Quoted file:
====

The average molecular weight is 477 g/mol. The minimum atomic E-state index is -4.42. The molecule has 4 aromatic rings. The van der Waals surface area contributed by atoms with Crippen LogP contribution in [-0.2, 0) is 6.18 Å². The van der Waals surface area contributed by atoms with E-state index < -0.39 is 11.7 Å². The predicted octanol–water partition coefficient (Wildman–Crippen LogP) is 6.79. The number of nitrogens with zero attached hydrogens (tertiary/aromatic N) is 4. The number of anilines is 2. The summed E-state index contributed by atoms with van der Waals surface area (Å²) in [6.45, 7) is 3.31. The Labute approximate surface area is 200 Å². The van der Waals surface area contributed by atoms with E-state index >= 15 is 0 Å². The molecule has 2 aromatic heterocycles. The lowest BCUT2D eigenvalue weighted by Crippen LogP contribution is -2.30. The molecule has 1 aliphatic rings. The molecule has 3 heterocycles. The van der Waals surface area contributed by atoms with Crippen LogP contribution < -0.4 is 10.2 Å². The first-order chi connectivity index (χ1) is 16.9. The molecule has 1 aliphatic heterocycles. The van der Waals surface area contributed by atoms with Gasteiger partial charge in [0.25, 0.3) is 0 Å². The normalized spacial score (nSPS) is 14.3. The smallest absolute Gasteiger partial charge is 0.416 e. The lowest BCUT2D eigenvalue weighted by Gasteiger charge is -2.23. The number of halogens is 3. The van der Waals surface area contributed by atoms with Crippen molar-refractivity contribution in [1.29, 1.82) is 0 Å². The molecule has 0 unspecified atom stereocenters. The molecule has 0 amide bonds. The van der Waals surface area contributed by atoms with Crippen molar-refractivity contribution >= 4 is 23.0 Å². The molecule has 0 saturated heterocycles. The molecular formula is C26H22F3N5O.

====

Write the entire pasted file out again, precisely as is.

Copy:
The average molecular weight is 477 g/mol. The minimum atomic E-state index is -4.42. The molecule has 4 aromatic rings. The van der Waals surface area contributed by atoms with Crippen LogP contribution in [-0.2, 0) is 6.18 Å². The van der Waals surface area contributed by atoms with E-state index < -0.39 is 11.7 Å². The predicted octanol–water partition coefficient (Wildman–Crippen LogP) is 6.79. The number of nitrogens with zero attached hydrogens (tertiary/aromatic N) is 4. The number of anilines is 2. The summed E-state index contributed by atoms with van der Waals surface area (Å²) in [6.45, 7) is 3.31. The Labute approximate surface area is 200 Å². The van der Waals surface area contributed by atoms with E-state index >= 15 is 0 Å². The molecule has 2 aromatic heterocycles. The lowest BCUT2D eigenvalue weighted by Crippen LogP contribution is -2.30. The molecule has 1 aliphatic rings. The molecule has 3 heterocycles. The van der Waals surface area contributed by atoms with Crippen LogP contribution < -0.4 is 10.2 Å². The first-order chi connectivity index (χ1) is 16.9. The molecule has 1 aliphatic heterocycles. The van der Waals surface area contributed by atoms with Gasteiger partial charge in [0.25, 0.3) is 0 Å². The normalized spacial score (nSPS) is 14.3. The smallest absolute Gasteiger partial charge is 0.416 e. The lowest BCUT2D eigenvalue weighted by Gasteiger charge is -2.23. The number of halogens is 3. The van der Waals surface area contributed by atoms with Crippen molar-refractivity contribution in [1.29, 1.82) is 0 Å². The molecule has 0 unspecified atom stereocenters. The molecule has 0 amide bonds. The van der Waals surface area contributed by atoms with Crippen molar-refractivity contribution >= 4 is 23.0 Å². The molecule has 0 saturated heterocycles. The molecular formula is C26H22F3N5O.